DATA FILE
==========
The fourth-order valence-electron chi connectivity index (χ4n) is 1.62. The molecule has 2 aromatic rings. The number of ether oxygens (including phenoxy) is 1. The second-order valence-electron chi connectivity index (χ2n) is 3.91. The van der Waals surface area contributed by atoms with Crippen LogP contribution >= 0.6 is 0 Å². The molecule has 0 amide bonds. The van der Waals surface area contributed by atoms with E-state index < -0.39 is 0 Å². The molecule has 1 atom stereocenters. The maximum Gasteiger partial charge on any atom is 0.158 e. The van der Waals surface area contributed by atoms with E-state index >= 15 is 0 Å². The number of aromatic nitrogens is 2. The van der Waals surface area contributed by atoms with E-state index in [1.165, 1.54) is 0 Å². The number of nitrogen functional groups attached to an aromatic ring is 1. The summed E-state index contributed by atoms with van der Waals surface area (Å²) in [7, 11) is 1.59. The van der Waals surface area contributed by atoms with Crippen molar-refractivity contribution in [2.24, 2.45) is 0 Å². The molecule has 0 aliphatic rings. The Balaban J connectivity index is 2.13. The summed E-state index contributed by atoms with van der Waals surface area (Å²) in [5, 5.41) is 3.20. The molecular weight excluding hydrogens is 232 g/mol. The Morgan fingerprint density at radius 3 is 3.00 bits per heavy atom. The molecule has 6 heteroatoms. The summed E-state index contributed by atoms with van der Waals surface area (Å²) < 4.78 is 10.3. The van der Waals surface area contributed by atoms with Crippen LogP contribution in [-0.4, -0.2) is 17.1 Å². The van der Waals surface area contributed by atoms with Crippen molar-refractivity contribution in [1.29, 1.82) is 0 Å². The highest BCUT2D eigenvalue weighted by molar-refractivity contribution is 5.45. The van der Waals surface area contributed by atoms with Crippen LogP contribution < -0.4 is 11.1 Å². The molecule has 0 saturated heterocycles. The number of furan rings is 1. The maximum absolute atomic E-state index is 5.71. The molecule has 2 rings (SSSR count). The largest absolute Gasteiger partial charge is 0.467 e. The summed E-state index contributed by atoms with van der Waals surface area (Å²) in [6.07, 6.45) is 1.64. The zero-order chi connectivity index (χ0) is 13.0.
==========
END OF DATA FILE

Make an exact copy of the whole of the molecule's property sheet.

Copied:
The fourth-order valence-electron chi connectivity index (χ4n) is 1.62. The molecule has 2 aromatic rings. The number of ether oxygens (including phenoxy) is 1. The second-order valence-electron chi connectivity index (χ2n) is 3.91. The van der Waals surface area contributed by atoms with Crippen LogP contribution >= 0.6 is 0 Å². The molecule has 0 amide bonds. The van der Waals surface area contributed by atoms with E-state index < -0.39 is 0 Å². The molecule has 1 atom stereocenters. The maximum Gasteiger partial charge on any atom is 0.158 e. The van der Waals surface area contributed by atoms with E-state index >= 15 is 0 Å². The number of aromatic nitrogens is 2. The van der Waals surface area contributed by atoms with E-state index in [1.165, 1.54) is 0 Å². The number of nitrogen functional groups attached to an aromatic ring is 1. The summed E-state index contributed by atoms with van der Waals surface area (Å²) in [7, 11) is 1.59. The van der Waals surface area contributed by atoms with Crippen molar-refractivity contribution in [2.24, 2.45) is 0 Å². The molecule has 0 aliphatic rings. The Balaban J connectivity index is 2.13. The summed E-state index contributed by atoms with van der Waals surface area (Å²) in [5, 5.41) is 3.20. The molecular weight excluding hydrogens is 232 g/mol. The Morgan fingerprint density at radius 3 is 3.00 bits per heavy atom. The molecule has 6 heteroatoms. The summed E-state index contributed by atoms with van der Waals surface area (Å²) < 4.78 is 10.3. The van der Waals surface area contributed by atoms with Crippen LogP contribution in [-0.4, -0.2) is 17.1 Å². The van der Waals surface area contributed by atoms with Crippen molar-refractivity contribution in [1.29, 1.82) is 0 Å². The highest BCUT2D eigenvalue weighted by molar-refractivity contribution is 5.45. The van der Waals surface area contributed by atoms with Crippen LogP contribution < -0.4 is 11.1 Å². The molecule has 0 saturated heterocycles. The number of furan rings is 1. The maximum absolute atomic E-state index is 5.71. The molecule has 2 rings (SSSR count). The largest absolute Gasteiger partial charge is 0.467 e. The summed E-state index contributed by atoms with van der Waals surface area (Å²) in [6.07, 6.45) is 1.64. The zero-order chi connectivity index (χ0) is 13.0.